Despite high beef prices that are causing many consumers at retail and foodservice to trade down from steak to more moderately priced poultry, the demand for high-quality hamburgers is alive and well. Yes, ground-beef prices are high in the meat case and hamburgers are no longer the cheapest items on most menus; and consumers are gravitating away from venues that don’t make it clear their patties are made fresh, never-frozen and are sourced responsibly. Trendy burger-based chains like Twisted Root, Burger Lounge, Burger 21 and Hopdoddy Burger Bar have entered the fray with well-established and global chains like Five Guys Burgers and Fries and Smashburger.
To quantify the sustained demand, Chicago-based The NPD Group reports there were 9 billion servings of hamburgers ordered in US restaurants and foodservice outlets in 2014, a 3 percent increase compared to the previous year.
Corresponding with the servings ordered at restaurants is the volume of ground-beef shipments to restaurant and foodservice outlets. Bulk ground-beef shipments to total foodservice outlets increased by 2 percent, according to NPD’s SupplyTrack service, which tracks products shipped from broadline distributors to foodservice operators.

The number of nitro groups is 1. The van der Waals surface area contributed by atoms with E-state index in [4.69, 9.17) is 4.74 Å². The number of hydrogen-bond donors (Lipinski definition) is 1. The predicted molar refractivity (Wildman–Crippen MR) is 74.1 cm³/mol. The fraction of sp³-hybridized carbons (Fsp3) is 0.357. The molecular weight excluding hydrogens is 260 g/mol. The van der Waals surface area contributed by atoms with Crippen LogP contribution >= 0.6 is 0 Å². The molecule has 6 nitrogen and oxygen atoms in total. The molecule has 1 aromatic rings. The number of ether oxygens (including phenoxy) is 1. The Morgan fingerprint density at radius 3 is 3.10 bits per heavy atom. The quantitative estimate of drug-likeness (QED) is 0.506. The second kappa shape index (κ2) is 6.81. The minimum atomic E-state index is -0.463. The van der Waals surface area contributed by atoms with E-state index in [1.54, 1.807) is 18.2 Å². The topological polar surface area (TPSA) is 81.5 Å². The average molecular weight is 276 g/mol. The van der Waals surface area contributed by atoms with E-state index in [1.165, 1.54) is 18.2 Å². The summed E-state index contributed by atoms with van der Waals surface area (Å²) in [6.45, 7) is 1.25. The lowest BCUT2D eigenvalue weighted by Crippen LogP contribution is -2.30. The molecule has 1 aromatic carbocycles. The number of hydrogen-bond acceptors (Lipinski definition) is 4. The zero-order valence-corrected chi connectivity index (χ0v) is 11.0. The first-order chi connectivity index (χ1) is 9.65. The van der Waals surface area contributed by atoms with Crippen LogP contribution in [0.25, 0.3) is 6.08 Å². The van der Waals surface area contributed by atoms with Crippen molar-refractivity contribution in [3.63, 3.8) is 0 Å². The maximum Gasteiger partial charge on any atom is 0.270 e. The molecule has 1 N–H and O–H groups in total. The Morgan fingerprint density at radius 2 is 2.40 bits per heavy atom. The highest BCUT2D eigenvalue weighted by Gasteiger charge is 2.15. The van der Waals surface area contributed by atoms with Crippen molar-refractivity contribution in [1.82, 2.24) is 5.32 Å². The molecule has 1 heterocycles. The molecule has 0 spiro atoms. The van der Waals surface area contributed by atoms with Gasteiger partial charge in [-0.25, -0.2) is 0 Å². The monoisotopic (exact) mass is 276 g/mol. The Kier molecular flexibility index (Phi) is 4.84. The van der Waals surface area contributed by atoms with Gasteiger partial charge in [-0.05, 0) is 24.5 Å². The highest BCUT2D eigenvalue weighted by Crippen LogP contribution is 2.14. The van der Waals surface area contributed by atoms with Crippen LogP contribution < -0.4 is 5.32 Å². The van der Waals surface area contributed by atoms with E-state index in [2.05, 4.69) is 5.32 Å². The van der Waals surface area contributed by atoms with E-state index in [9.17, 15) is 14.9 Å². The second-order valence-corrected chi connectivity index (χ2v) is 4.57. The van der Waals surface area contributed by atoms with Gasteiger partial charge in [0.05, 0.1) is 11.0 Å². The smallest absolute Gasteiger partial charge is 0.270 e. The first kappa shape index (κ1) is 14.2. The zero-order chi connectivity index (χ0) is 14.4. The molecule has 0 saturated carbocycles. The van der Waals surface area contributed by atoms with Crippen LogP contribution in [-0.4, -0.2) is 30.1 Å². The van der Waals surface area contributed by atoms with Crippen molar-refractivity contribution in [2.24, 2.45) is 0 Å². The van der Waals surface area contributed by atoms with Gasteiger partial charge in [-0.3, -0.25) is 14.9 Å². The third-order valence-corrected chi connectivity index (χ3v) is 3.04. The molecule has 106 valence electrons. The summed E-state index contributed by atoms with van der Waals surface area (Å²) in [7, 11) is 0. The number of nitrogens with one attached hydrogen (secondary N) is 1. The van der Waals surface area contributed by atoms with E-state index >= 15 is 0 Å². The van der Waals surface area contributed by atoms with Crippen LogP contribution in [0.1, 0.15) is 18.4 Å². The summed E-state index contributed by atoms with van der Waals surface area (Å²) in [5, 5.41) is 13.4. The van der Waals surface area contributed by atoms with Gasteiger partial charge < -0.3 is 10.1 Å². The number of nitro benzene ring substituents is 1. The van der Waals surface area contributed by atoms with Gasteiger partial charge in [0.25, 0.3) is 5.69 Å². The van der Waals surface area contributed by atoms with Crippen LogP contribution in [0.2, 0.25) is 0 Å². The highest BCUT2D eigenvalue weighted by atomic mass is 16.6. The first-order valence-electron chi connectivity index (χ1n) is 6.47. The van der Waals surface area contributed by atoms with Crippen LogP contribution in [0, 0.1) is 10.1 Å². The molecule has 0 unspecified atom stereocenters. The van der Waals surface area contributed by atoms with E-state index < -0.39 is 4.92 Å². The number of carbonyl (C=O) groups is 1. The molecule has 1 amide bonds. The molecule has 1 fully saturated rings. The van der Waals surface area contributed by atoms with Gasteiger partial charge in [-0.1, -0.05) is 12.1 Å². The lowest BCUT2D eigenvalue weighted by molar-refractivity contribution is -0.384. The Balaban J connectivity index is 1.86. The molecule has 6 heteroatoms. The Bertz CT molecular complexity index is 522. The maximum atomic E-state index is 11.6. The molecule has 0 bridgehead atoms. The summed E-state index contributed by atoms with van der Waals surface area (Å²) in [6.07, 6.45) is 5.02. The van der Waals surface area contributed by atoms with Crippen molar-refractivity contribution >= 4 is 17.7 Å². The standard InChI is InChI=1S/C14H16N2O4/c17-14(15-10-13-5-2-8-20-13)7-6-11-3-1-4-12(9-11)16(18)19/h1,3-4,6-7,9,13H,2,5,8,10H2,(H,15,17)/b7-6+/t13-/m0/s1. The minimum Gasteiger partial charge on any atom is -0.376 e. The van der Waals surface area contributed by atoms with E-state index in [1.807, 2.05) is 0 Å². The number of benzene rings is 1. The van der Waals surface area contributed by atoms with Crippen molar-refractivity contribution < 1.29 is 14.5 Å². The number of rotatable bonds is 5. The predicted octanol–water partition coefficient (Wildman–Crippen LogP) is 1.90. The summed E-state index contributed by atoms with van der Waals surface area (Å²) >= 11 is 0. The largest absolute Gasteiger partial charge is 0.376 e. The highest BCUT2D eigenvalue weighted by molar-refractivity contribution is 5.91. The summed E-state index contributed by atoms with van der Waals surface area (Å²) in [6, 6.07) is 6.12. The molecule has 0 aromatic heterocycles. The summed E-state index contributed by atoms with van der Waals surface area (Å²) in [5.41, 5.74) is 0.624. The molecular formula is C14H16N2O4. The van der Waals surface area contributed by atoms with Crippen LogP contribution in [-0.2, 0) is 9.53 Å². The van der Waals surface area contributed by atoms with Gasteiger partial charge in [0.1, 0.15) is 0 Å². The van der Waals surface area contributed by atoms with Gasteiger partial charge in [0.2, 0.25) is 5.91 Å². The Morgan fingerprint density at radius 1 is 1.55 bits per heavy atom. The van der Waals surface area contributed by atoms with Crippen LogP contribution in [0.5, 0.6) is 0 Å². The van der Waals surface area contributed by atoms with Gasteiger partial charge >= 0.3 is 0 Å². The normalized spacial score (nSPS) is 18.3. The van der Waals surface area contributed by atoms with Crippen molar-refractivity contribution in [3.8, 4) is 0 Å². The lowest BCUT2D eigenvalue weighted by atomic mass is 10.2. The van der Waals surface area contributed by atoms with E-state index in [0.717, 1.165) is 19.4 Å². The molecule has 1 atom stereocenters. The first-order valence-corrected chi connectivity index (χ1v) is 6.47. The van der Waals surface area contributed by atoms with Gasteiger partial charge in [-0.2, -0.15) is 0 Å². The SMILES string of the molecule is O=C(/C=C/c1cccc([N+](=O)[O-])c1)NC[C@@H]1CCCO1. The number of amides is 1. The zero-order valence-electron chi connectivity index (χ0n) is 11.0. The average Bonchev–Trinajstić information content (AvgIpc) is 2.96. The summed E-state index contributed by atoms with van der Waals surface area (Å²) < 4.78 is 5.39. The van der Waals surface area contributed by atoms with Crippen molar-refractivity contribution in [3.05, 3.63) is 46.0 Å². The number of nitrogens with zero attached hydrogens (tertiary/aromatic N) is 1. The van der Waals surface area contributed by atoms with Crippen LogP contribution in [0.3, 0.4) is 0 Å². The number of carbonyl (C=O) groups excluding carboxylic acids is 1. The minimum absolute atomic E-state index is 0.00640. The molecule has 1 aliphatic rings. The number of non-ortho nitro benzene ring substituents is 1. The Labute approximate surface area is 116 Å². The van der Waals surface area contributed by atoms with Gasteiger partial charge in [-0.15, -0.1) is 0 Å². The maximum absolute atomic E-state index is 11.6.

The demand for hamburgers hasn’t been channel-specific although the fast-casual chains have hogged the spotlight as of late. However, the casual-dining channel, which saw servings of hamburgers rise 4 percent in 2014, also profited as many operators added burgers to menus to offset higher prices for beef entrées, according to The NPD Group. The impact was stark, as beef entrée servings declined by 8 percent at casual dining restaurants, a volume loss of 55 million servings.
“The success of burgers in 2014 was a combination of factors,” according to Bonnie Riggs, restaurant industry analyst for NPD. “Quick-service restaurant chains launched new burger items, casual-dining restaurants added more burger items to the menu to offset higher beef costs, and Americans simply love their burgers.”
A modern-day ‘Wimpy’
George Motz knows his way around hamburgers and has been around hundreds of burger joints all over the US. You could say ground beef is in his blood. It’s even on his car’s license plate, which reads: “HMBRGR.” He’s practically made it his life’s work to be the top hamburger guru and has appeared on many talk shows and burger-based TV broadcasts. Currently, he’s working on a cookbook companion to his 2011 book, “Hamburger America: A State-by-State Guide to 150 Great Burger Joints,” which was based on his 2001 documentary, “Hamburger America” – telling the story of eight hamburger restaurants and the people behind the businesses. The cookbook, scheduled to publish in March 2016, provides recipes to make regional burgers at home.
Motz says the better-burger category is far from hitting its peak of popularity.
“I think it’s just getting started,” he says, while admitting the segment has seen a saturation of companies in the space. “This is kind of the beginning of a thinning out,” in the market.